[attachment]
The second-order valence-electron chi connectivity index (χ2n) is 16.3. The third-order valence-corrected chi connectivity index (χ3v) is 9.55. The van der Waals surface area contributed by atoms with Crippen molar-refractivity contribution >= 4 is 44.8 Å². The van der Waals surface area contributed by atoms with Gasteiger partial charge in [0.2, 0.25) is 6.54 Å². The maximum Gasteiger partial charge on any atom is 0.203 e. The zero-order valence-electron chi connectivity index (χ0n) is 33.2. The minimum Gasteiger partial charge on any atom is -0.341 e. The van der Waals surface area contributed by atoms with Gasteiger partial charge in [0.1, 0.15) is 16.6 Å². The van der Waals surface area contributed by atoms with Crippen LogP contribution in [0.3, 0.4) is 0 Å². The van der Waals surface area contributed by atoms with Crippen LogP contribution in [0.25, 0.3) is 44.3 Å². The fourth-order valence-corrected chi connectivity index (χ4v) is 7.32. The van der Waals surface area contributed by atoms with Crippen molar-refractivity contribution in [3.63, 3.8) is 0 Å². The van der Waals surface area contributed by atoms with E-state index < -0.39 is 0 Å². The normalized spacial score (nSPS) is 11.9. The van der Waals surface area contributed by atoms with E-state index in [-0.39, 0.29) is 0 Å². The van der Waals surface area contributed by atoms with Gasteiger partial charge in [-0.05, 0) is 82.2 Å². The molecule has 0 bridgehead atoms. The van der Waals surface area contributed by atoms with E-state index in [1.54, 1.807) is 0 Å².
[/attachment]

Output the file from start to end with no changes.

The second-order valence-electron chi connectivity index (χ2n) is 16.3. The third-order valence-corrected chi connectivity index (χ3v) is 9.55. The van der Waals surface area contributed by atoms with Crippen molar-refractivity contribution >= 4 is 44.8 Å². The van der Waals surface area contributed by atoms with Gasteiger partial charge in [0.2, 0.25) is 6.54 Å². The maximum Gasteiger partial charge on any atom is 0.203 e. The zero-order valence-electron chi connectivity index (χ0n) is 33.2. The minimum Gasteiger partial charge on any atom is -0.341 e. The van der Waals surface area contributed by atoms with Gasteiger partial charge in [0.1, 0.15) is 16.6 Å². The van der Waals surface area contributed by atoms with Crippen LogP contribution in [0.3, 0.4) is 0 Å². The van der Waals surface area contributed by atoms with Crippen LogP contribution in [0.25, 0.3) is 44.3 Å². The fourth-order valence-corrected chi connectivity index (χ4v) is 7.32. The van der Waals surface area contributed by atoms with Crippen molar-refractivity contribution in [3.63, 3.8) is 0 Å². The van der Waals surface area contributed by atoms with E-state index < -0.39 is 0 Å². The normalized spacial score (nSPS) is 11.9. The van der Waals surface area contributed by atoms with E-state index in [-0.39, 0.29) is 0 Å². The van der Waals surface area contributed by atoms with Gasteiger partial charge in [-0.05, 0) is 82.2 Å². The molecule has 0 bridgehead atoms. The van der Waals surface area contributed by atoms with E-state index in [1.54, 1.807) is 0 Å².